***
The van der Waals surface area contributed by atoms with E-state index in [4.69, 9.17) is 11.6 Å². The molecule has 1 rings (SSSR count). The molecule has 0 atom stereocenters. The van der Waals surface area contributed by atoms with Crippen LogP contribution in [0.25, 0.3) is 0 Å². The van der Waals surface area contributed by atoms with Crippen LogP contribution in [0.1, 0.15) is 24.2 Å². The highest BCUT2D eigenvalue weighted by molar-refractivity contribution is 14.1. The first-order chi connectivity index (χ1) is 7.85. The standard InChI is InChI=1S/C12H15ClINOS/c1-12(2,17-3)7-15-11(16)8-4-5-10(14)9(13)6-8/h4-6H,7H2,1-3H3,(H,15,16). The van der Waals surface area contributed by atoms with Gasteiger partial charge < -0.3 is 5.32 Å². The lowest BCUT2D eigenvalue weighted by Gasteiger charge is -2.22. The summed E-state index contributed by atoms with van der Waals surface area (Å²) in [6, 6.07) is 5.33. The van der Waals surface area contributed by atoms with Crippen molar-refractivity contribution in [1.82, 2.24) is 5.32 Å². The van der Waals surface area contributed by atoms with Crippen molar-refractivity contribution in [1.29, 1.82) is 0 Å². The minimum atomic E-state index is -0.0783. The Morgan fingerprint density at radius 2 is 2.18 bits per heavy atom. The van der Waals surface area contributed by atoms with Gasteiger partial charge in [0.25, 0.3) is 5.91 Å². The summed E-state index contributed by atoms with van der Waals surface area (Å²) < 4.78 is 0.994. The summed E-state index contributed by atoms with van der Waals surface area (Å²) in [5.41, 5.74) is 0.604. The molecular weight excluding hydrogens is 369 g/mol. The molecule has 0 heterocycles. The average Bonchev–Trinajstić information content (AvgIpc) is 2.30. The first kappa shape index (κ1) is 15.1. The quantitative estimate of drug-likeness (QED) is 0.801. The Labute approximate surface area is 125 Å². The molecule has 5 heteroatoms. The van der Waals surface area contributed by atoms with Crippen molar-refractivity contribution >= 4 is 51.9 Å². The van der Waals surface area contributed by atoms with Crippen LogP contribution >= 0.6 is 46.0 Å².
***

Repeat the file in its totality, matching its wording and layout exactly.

The van der Waals surface area contributed by atoms with E-state index in [4.69, 9.17) is 11.6 Å². The molecule has 1 rings (SSSR count). The molecule has 0 atom stereocenters. The van der Waals surface area contributed by atoms with Crippen LogP contribution in [0.25, 0.3) is 0 Å². The van der Waals surface area contributed by atoms with Crippen LogP contribution in [0.1, 0.15) is 24.2 Å². The highest BCUT2D eigenvalue weighted by molar-refractivity contribution is 14.1. The first-order chi connectivity index (χ1) is 7.85. The standard InChI is InChI=1S/C12H15ClINOS/c1-12(2,17-3)7-15-11(16)8-4-5-10(14)9(13)6-8/h4-6H,7H2,1-3H3,(H,15,16). The van der Waals surface area contributed by atoms with Gasteiger partial charge < -0.3 is 5.32 Å². The lowest BCUT2D eigenvalue weighted by Gasteiger charge is -2.22. The summed E-state index contributed by atoms with van der Waals surface area (Å²) in [6, 6.07) is 5.33. The van der Waals surface area contributed by atoms with Crippen molar-refractivity contribution in [1.82, 2.24) is 5.32 Å². The van der Waals surface area contributed by atoms with Crippen molar-refractivity contribution in [1.29, 1.82) is 0 Å². The minimum atomic E-state index is -0.0783. The Morgan fingerprint density at radius 2 is 2.18 bits per heavy atom. The van der Waals surface area contributed by atoms with Gasteiger partial charge in [0.25, 0.3) is 5.91 Å². The summed E-state index contributed by atoms with van der Waals surface area (Å²) < 4.78 is 0.994. The summed E-state index contributed by atoms with van der Waals surface area (Å²) in [5.41, 5.74) is 0.604. The molecular weight excluding hydrogens is 369 g/mol. The molecule has 0 heterocycles. The average Bonchev–Trinajstić information content (AvgIpc) is 2.30. The first kappa shape index (κ1) is 15.1. The quantitative estimate of drug-likeness (QED) is 0.801. The Labute approximate surface area is 125 Å². The molecule has 5 heteroatoms. The van der Waals surface area contributed by atoms with Crippen molar-refractivity contribution >= 4 is 51.9 Å². The van der Waals surface area contributed by atoms with Crippen LogP contribution >= 0.6 is 46.0 Å².